Anti-AfD activists regrouped to wave placards reading, "Hanover against Nazis" and "Stand up to racism," underlining the divisive impact the party has had since it rose to enter the Bundestag lower house for the first time in a Sept. 24 election.
Even as it makes a big push into green energy and hosts big climate conferences, Germany has remained stubbornly reliant on coal for a big share of its energy. That might finally be starting to change.
It's Nobel Prize season. While scientists throughout the world will be awarded this prestigious prize, there's a good chance all of their research was written up in English. Michael Gordin, a professor of the history of science at Princeton, wrote a new book, "Scientific Babel" that explores the intersection of the history of language and science.
D-Day veterans in their 80s and 90s are back in Normandy for the 70th anniversary of their landing — for many, most probably — it will be the last major milestone anniversary of the historic invasions they'll spend there.
NATO says a Russian invasion of Ukraine is "highly probable." The Ukrainian government says a large convoy of humanitarian aid coming from Russia is just a "Trojan horse." If the humanitarian crisis is indeed a pretext for an invasion, it certainly wouldn't be Moscow's first time.
When the New York Police Department encouraged its followers on Twitter to share photos of themselves with NYPD officers, the result was not what they expected. Two days later, the hashtag has been mimicked in a half dozen cities around the world to showcase police brutality. But the social media effort has had another consequence: it has started a global dialogue about the perception of police and policing in different cities.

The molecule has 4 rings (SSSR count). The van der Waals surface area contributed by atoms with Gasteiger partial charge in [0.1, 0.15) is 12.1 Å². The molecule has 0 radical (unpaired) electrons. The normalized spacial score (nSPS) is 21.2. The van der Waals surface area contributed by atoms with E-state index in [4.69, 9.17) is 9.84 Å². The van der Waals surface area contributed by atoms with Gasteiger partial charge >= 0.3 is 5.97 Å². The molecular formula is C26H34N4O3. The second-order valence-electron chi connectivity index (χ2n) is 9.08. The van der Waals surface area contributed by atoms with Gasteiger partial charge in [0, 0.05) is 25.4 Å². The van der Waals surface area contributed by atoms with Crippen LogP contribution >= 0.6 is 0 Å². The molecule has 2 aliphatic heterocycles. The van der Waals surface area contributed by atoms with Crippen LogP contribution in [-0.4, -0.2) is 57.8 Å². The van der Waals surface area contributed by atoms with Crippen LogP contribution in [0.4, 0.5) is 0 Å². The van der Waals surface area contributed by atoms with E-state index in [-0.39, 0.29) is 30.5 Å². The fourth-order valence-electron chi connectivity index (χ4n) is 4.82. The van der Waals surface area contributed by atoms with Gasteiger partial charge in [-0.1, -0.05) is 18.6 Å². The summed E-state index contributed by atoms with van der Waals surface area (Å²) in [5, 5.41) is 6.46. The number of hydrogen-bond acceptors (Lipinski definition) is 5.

Seventy-five years ago this week, the world was turned upside down when Hitler and Stalin signed a pact of alliance. Within days Hitler invaded Poland, starting World War II. Roger Moorhouse, a historian, has a new book out on the momentous but often-forgotten "Devils' Alliance."
Berlin has become a magnet for painters, musicians and designers since the fall of The Wall more than two decades ago. But they've also created tension, as locals bemoan what they call their hipster attitudes - and the rising rents that have come with the coolness.
In the European Union, every language is an official language. Government officials speak in the official language of their country, and those comments are then translated into 22, soon to be 23, other languages. All of that costs $1.4 billion per year — and that total will increase when Croatian becomes an official language later this year.